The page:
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Technocracy and Plutocracy, or, How Hugo Gernsback Would Follow the Money to the Two Cultures
(Note: as one coordinator of the 1999 J. Lloyd Eaton Conference on Science Fiction and Fantasy Literature, I felt obliged to present a paper on the conference topic, "Science Fiction and the Two Cultures," and decided as my contribution to research and analyze Hugo Gernsback's magazine Technocracy Review. However, the results did not strike me as relevant to the conference, and after listening to the papers presented on the first day, I hastily revised my paper that night, and only the revision survives today. Never before published, this piece manifestly fails to provide a thorough analysis of the idiosyncratic Technocracy Review—that is now available only in my newest book, Hugo Gernsback and the Century of Science Fiction —but it does toss out a series of provocative observations in the manner of my Interzone columns [indeed, a few of its ideas later surfaced in an Interzone column] and now strikes me as a bit too interesting to leave in my cybernetic trunk.)

Writing late on Friday night, and having realized that most of what I have already written is neither relevant nor helpful to this conference, I will resort to some old and simple words of advice: when attempting to figure out a complex and confusing situation, just follow the money.  So, trying to sort out the issues raised by C. P. Snow's "two cultures," and the relationship between that purported dichotomy and science fiction, I propose to follow the money.  And when you are talking about following the money and science fiction, the logical place to begin is with Hugo Gernsback.

I have often researched and written about Gernsback, I have dedicated a book to him, and I have argued for Gernsback as an imaginative pioneer whose influence, for better or worse, remains inescapably visible throughout the genre to this day.  Yet no defender of Gernsback can deny that the man was definitely interested in making money, and the things he did were often influenced by a desire to make money.  Most academics, perhaps hypocritically, would call this a sin.

Still, Gernsback also had a palpable passion for science, and science fiction, that cannot be plausibly attributed purely to mercenary motives.  That is why Gernsback's science fiction, and much of the science fiction after Gernsback, has been routinely characterized as "technocratic"—as, for example, in H. Bruce Franklin's Future Perfect; and it is for that reason that one would pick up copies of Gernsback's rare 1933 magazine, Technocracy Review, and expect to find an organ of vigorous advocacy.  And certainly, that is what I expected when I first asked the long-suffering employees of UC Riverside's Interlibrary Loan to dig up copies of its two published issues.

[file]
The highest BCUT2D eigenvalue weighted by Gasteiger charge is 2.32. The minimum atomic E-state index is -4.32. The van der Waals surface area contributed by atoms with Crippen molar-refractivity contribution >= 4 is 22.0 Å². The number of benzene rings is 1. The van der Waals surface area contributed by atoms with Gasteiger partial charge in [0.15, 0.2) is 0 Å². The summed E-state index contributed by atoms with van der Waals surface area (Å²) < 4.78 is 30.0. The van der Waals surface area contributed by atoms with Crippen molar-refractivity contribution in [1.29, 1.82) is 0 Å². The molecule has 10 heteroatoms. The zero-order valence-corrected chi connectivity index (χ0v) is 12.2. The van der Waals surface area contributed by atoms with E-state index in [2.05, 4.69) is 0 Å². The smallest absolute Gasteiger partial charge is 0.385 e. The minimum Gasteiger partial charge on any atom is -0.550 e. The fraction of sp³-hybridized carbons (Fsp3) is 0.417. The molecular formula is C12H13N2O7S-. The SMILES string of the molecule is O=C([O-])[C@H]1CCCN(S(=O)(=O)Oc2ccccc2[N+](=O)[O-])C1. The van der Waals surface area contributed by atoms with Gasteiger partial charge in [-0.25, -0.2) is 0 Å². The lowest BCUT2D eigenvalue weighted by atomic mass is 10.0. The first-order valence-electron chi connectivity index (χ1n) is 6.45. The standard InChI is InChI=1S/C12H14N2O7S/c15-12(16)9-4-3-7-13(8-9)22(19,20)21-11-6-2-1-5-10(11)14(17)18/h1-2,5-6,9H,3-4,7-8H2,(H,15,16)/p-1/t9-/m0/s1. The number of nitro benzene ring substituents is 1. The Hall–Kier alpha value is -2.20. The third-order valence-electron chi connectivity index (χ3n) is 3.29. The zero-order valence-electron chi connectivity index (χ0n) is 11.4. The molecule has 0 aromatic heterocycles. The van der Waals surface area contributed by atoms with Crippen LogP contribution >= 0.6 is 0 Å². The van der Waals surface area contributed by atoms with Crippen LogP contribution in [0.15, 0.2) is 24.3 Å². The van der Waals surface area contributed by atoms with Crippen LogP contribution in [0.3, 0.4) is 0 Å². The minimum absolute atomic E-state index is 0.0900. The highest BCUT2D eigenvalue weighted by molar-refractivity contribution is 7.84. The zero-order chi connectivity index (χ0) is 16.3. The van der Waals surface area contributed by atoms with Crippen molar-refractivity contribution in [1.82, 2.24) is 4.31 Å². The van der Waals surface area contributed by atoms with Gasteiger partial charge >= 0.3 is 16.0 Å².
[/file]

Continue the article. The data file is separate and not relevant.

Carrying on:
Instead, however, the magazine announced and maintained a strictly neutral stance: "Technocracy Review voices no opinion of its own.  It aims to publish all opinions whether for or against technocracy."  In the original and reprinted articles that it presented, the magazine did follow this policy, and Gernsback's own writings on the subject display at best ambivalence, and at times genuine hostility, towards technocracy.

Well, if Gernsback loved science and scientists, and if technocracy advocated a society dedicated to science and ruled by scientists, why would Gernsback object to it?  There are two reasons given by Gernsback in his article in the March, 1933, issue, "Technocracy vs. Science."   First, he voiced an objection that paralleled his objection to much of the science fiction published in his day: advocates of technocracy made serious scientific errors.  He claimed that "Most of the statements issued by spokesmen of Technocracy are untrue," and he documented many of them in his article, leading to his "suspicion" that "the spokesmen of Technocracy are not well posted in science itself."  This leads immediately to a proposal:

Indeed, it would not be a bad idea to start immediately a new cult which I would term SCIENTOCRACY, and the men who head this particular cult would, of course, be SCIENTOCRATS—offering Scientocracy, in opposition to Technocracy, as the direction of the country and its resources by Scientists and not by Technicians.

There is ... a huge difference between the two.  The Technician, as a rule, takes the output of the Scientists.  The Scientist comes first, the Technician, second .... the scientist is more careful and knows his subject from the ground up, whereas the technologist is not so well versed in the theory.

*   *   *   *   *